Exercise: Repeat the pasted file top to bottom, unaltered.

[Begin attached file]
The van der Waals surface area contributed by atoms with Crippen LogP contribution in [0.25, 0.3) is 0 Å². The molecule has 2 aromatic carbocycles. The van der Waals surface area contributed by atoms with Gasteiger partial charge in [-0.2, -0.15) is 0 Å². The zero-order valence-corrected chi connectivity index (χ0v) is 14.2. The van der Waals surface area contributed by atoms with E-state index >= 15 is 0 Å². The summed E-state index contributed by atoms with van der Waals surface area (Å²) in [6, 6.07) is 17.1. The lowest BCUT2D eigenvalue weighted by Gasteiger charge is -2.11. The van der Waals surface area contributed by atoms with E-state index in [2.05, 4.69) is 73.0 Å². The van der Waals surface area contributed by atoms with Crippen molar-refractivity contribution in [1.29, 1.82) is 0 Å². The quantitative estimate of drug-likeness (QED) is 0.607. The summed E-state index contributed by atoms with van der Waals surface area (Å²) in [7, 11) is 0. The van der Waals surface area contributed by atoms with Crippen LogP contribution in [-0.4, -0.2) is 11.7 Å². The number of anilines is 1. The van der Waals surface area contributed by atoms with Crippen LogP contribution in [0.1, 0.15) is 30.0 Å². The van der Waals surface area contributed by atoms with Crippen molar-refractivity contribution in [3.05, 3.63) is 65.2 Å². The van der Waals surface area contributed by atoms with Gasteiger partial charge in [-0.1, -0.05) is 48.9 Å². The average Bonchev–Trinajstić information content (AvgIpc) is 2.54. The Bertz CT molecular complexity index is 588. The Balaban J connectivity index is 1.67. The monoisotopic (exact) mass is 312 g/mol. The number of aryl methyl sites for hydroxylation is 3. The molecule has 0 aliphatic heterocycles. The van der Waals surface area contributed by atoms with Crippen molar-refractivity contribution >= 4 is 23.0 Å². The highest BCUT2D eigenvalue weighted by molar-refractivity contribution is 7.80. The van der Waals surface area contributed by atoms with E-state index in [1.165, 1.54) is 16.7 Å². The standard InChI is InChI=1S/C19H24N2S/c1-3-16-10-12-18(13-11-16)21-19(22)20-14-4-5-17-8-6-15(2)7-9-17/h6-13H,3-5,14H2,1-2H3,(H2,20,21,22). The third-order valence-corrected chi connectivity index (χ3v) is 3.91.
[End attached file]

The van der Waals surface area contributed by atoms with Crippen LogP contribution in [0.25, 0.3) is 0 Å². The molecule has 2 aromatic carbocycles. The van der Waals surface area contributed by atoms with Gasteiger partial charge in [-0.2, -0.15) is 0 Å². The zero-order valence-corrected chi connectivity index (χ0v) is 14.2. The van der Waals surface area contributed by atoms with E-state index >= 15 is 0 Å². The summed E-state index contributed by atoms with van der Waals surface area (Å²) in [6, 6.07) is 17.1. The lowest BCUT2D eigenvalue weighted by Gasteiger charge is -2.11. The van der Waals surface area contributed by atoms with E-state index in [2.05, 4.69) is 73.0 Å². The van der Waals surface area contributed by atoms with Crippen molar-refractivity contribution in [1.29, 1.82) is 0 Å². The quantitative estimate of drug-likeness (QED) is 0.607. The summed E-state index contributed by atoms with van der Waals surface area (Å²) in [7, 11) is 0. The van der Waals surface area contributed by atoms with Crippen LogP contribution in [-0.4, -0.2) is 11.7 Å². The number of anilines is 1. The van der Waals surface area contributed by atoms with Crippen LogP contribution in [0.1, 0.15) is 30.0 Å². The van der Waals surface area contributed by atoms with Crippen molar-refractivity contribution in [3.05, 3.63) is 65.2 Å². The van der Waals surface area contributed by atoms with Gasteiger partial charge in [-0.1, -0.05) is 48.9 Å². The average Bonchev–Trinajstić information content (AvgIpc) is 2.54. The Bertz CT molecular complexity index is 588. The Balaban J connectivity index is 1.67. The monoisotopic (exact) mass is 312 g/mol. The number of aryl methyl sites for hydroxylation is 3. The molecule has 0 aliphatic heterocycles. The van der Waals surface area contributed by atoms with Crippen molar-refractivity contribution >= 4 is 23.0 Å². The highest BCUT2D eigenvalue weighted by molar-refractivity contribution is 7.80. The van der Waals surface area contributed by atoms with E-state index in [1.165, 1.54) is 16.7 Å². The standard InChI is InChI=1S/C19H24N2S/c1-3-16-10-12-18(13-11-16)21-19(22)20-14-4-5-17-8-6-15(2)7-9-17/h6-13H,3-5,14H2,1-2H3,(H2,20,21,22). The third-order valence-corrected chi connectivity index (χ3v) is 3.91.